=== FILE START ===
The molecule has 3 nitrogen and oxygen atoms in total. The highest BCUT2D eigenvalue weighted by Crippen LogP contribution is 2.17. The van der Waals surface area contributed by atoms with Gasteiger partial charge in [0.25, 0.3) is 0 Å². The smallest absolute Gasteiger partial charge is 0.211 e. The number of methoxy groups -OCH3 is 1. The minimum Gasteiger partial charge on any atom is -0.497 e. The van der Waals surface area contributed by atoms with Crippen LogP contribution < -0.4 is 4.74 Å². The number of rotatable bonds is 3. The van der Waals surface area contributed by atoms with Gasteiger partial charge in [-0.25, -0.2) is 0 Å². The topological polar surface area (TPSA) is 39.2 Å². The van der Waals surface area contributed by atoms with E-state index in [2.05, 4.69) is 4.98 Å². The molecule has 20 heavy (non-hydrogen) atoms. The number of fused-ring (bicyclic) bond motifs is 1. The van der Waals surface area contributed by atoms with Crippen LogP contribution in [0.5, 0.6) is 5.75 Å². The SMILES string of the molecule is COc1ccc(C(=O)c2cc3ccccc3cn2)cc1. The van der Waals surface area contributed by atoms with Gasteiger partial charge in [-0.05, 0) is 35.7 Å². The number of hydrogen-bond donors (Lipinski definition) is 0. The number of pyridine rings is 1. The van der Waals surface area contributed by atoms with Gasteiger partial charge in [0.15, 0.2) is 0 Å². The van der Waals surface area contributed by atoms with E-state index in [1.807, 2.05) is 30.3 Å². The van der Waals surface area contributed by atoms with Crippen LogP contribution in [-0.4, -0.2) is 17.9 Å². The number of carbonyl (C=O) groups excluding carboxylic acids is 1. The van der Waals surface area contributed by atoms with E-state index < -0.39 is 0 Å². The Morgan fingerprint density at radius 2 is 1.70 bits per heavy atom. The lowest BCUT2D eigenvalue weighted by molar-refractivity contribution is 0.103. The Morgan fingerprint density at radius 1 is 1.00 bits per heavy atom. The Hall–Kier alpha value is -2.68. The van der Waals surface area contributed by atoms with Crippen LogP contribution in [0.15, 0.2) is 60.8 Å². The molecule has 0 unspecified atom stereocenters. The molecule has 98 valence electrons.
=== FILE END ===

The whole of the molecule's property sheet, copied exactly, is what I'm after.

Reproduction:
The molecule has 3 nitrogen and oxygen atoms in total. The highest BCUT2D eigenvalue weighted by Crippen LogP contribution is 2.17. The van der Waals surface area contributed by atoms with Gasteiger partial charge in [0.25, 0.3) is 0 Å². The smallest absolute Gasteiger partial charge is 0.211 e. The number of methoxy groups -OCH3 is 1. The minimum Gasteiger partial charge on any atom is -0.497 e. The van der Waals surface area contributed by atoms with Crippen LogP contribution < -0.4 is 4.74 Å². The number of rotatable bonds is 3. The van der Waals surface area contributed by atoms with Gasteiger partial charge in [-0.25, -0.2) is 0 Å². The topological polar surface area (TPSA) is 39.2 Å². The van der Waals surface area contributed by atoms with E-state index in [2.05, 4.69) is 4.98 Å². The molecule has 20 heavy (non-hydrogen) atoms. The number of fused-ring (bicyclic) bond motifs is 1. The van der Waals surface area contributed by atoms with Crippen LogP contribution in [0.5, 0.6) is 5.75 Å². The SMILES string of the molecule is COc1ccc(C(=O)c2cc3ccccc3cn2)cc1. The van der Waals surface area contributed by atoms with Gasteiger partial charge in [-0.05, 0) is 35.7 Å². The number of hydrogen-bond donors (Lipinski definition) is 0. The number of pyridine rings is 1. The van der Waals surface area contributed by atoms with Gasteiger partial charge in [0.15, 0.2) is 0 Å². The van der Waals surface area contributed by atoms with E-state index in [1.807, 2.05) is 30.3 Å². The van der Waals surface area contributed by atoms with Crippen LogP contribution in [-0.4, -0.2) is 17.9 Å². The number of carbonyl (C=O) groups excluding carboxylic acids is 1. The van der Waals surface area contributed by atoms with E-state index < -0.39 is 0 Å². The Morgan fingerprint density at radius 2 is 1.70 bits per heavy atom. The lowest BCUT2D eigenvalue weighted by molar-refractivity contribution is 0.103. The Morgan fingerprint density at radius 1 is 1.00 bits per heavy atom. The Hall–Kier alpha value is -2.68. The van der Waals surface area contributed by atoms with Crippen LogP contribution in [0.15, 0.2) is 60.8 Å². The molecule has 0 unspecified atom stereocenters. The molecule has 98 valence electrons.